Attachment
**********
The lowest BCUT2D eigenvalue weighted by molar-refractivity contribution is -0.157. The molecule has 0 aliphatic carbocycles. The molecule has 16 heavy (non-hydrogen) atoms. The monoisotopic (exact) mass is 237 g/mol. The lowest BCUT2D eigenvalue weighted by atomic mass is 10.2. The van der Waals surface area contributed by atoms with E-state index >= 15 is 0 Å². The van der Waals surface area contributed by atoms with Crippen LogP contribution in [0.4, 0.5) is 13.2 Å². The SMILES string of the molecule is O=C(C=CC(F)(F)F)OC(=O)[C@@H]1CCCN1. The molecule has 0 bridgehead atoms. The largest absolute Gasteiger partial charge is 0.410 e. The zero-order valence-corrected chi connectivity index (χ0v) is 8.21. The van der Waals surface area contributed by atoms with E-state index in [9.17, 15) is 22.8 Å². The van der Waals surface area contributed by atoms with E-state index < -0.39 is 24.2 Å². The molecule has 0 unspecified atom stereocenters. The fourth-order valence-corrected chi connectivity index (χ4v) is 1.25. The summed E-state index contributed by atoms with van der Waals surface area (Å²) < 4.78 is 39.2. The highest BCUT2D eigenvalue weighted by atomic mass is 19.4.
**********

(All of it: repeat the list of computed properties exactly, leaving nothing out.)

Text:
The lowest BCUT2D eigenvalue weighted by molar-refractivity contribution is -0.157. The molecule has 0 aliphatic carbocycles. The molecule has 16 heavy (non-hydrogen) atoms. The monoisotopic (exact) mass is 237 g/mol. The lowest BCUT2D eigenvalue weighted by atomic mass is 10.2. The van der Waals surface area contributed by atoms with E-state index >= 15 is 0 Å². The van der Waals surface area contributed by atoms with Crippen LogP contribution in [0.4, 0.5) is 13.2 Å². The SMILES string of the molecule is O=C(C=CC(F)(F)F)OC(=O)[C@@H]1CCCN1. The molecule has 0 bridgehead atoms. The largest absolute Gasteiger partial charge is 0.410 e. The zero-order valence-corrected chi connectivity index (χ0v) is 8.21. The van der Waals surface area contributed by atoms with E-state index in [9.17, 15) is 22.8 Å². The van der Waals surface area contributed by atoms with E-state index < -0.39 is 24.2 Å². The molecule has 0 unspecified atom stereocenters. The fourth-order valence-corrected chi connectivity index (χ4v) is 1.25. The summed E-state index contributed by atoms with van der Waals surface area (Å²) < 4.78 is 39.2. The highest BCUT2D eigenvalue weighted by atomic mass is 19.4.